Host Melissa Harris-Perry discussed last Saturday how the poverty epidemic affects our nation's homeless youth, joined by a panel of activists--three of whom had been homeless themselves.
They discussed this week's 2013 NYC Youth Count initiative. During the youth count, volunteers created an overnight staff at drop-in centers in various boroughs to keep a tally of homeless youth. On the same night, the Homeless Outreach Population Estimate (HOPE) was conducted, a count of every homeless person living unsheltered in the city. "I think it's a good effort, but I find there are shortcomings," said Ralph De Costa Nunez of the Institute for Children, Poverty & Homelessness. "This issue is much bigger than any count we're going to do," he said.
Guest Derrick Cobb spoke about the "pride factor" that inhibits homeless young people from coming forward to seek assistance--and he spoke from experience. "We spend most our time...trying to put up that presence as if nothing's wrong...and that's a huge part of the problem," he said, recalling the five tough years he spent in that situation. Like Cobb, student Eboni Boykin rose from poverty. "Staying focused is sort of all you can do," said Boykin. She enrolled at Columbia University despite spending her childhood in shelters. Her motivation? There was nothing other than schoolwork for her to do at the shelters to occupy her time, and remembered, "I pretty much had no choice but to be focused and set a goal for myself."
Jimmy Ramirez, current Georgetown student and former homeless youth, relied on support from others as well as his own determination. He described the people who helped assuage his feelings of inadequacy in order to succeed. Harris-Perry noted how important it is for children to have a champion on their side, reminding her panel of the hope that President Obama spoke of in his 2013 inaugural address:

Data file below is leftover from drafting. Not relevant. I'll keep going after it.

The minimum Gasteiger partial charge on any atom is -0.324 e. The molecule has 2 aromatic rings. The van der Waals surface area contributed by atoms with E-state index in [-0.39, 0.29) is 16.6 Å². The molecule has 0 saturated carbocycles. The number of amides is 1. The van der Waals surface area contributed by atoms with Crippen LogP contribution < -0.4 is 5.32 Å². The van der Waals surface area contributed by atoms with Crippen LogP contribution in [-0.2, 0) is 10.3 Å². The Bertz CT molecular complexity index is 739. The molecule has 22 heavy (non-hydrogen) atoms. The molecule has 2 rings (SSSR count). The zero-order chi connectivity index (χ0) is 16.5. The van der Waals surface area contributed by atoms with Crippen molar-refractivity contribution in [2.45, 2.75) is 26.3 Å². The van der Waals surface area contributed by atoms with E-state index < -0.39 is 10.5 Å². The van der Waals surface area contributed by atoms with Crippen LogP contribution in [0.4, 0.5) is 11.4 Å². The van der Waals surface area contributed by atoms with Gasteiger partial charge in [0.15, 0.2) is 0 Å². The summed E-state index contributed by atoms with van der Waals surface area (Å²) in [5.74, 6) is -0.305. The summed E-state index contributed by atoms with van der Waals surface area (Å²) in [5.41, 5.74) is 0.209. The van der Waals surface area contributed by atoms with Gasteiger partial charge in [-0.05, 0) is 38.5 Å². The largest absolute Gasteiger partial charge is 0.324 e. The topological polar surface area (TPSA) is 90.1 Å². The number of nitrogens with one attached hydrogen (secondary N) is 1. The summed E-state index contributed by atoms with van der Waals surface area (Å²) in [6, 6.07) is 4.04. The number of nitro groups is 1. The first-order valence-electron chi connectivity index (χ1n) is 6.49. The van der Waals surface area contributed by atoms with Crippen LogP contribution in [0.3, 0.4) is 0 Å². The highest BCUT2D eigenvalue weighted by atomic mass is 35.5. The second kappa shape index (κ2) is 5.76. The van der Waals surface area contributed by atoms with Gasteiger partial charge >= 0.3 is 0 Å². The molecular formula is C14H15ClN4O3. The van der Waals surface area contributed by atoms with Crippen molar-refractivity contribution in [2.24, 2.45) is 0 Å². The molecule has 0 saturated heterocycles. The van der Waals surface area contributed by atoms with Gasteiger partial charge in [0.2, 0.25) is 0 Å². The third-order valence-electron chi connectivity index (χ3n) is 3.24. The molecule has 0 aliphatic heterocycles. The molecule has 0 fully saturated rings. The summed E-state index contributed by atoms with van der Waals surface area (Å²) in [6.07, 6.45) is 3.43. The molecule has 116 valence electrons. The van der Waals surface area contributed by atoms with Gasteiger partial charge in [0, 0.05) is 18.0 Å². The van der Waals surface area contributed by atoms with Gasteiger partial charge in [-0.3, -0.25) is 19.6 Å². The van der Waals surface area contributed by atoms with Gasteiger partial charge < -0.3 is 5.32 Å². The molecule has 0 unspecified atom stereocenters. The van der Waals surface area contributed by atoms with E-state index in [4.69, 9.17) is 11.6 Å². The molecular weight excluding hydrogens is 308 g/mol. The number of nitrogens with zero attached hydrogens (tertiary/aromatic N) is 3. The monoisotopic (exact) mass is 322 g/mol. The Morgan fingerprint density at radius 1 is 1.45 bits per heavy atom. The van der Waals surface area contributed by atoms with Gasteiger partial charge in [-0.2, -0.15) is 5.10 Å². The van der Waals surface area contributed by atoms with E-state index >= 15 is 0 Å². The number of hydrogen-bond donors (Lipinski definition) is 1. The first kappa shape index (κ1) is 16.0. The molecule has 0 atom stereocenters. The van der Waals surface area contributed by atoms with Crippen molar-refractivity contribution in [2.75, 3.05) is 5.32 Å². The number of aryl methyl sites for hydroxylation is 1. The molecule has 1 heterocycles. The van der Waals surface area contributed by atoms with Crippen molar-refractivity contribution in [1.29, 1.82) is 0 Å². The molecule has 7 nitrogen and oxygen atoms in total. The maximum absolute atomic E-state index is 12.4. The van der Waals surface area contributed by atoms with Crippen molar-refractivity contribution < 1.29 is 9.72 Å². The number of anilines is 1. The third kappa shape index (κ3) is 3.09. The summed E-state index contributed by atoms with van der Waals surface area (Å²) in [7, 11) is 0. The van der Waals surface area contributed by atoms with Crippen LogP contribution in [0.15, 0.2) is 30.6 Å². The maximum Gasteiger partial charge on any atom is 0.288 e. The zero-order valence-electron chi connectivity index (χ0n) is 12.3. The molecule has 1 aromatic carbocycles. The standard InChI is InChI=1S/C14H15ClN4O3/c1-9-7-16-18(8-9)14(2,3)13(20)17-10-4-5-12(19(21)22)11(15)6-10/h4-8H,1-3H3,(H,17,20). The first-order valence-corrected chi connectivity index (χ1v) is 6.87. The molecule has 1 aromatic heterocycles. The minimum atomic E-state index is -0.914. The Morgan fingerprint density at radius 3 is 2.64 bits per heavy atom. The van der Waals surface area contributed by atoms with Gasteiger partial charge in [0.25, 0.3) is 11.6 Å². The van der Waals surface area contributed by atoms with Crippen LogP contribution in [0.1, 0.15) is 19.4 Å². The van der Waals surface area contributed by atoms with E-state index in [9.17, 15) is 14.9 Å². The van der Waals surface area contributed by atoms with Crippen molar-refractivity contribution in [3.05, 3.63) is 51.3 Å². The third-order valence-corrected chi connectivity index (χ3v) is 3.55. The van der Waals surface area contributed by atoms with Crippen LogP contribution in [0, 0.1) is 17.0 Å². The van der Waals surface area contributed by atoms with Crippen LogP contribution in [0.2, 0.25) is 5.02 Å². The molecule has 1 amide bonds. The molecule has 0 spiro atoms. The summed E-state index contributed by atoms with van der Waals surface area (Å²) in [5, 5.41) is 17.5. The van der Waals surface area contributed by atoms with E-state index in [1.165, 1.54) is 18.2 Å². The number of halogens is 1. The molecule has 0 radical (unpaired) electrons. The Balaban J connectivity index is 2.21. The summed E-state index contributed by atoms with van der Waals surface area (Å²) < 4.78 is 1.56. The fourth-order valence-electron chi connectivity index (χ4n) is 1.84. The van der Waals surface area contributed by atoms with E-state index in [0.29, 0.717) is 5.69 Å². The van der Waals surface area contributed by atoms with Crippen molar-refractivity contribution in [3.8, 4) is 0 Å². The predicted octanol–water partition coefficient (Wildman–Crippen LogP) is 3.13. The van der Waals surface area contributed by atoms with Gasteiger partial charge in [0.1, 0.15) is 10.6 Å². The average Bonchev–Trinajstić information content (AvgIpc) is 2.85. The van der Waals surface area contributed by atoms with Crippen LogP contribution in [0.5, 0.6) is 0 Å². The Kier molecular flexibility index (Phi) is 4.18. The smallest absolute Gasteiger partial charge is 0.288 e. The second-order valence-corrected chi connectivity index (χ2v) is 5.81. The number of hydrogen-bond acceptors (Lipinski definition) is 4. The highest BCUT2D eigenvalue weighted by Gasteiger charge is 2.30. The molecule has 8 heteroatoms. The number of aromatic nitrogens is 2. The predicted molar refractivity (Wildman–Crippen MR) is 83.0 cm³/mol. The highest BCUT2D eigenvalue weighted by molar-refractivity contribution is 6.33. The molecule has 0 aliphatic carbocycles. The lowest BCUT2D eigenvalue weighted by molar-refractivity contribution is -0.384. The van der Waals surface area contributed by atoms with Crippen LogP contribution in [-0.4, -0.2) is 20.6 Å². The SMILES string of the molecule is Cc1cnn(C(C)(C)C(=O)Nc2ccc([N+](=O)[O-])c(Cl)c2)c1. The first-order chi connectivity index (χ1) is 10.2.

"We are true to our creed when a little girl born into the bleakest poverty knows that she has the same chance to succeed as anybody else, because she is an American; she is free, and she is equal, not just in the eyes of God but also in our own."
The president's speech was inspiring, but in a conversation with Harris-Perry, Congresswoman Sinema pointed out that homelessness for children is not only a worry for the poor. Raised a middle-class daughter of an attorney, Sinema was homeless for five years after her prominent father lost his job. "We went from middle-class to poor almost overnight," she said.
Former New York Times columnist Bob Herbert, a Distinguished Senior Fellow at Demos, agreed that the problem is pervasive across many demographics, and is "certainly not diminishing." He said, "It's a chaotic way to live, and we really need to be paying much more attention to it."
See more of our conversation below.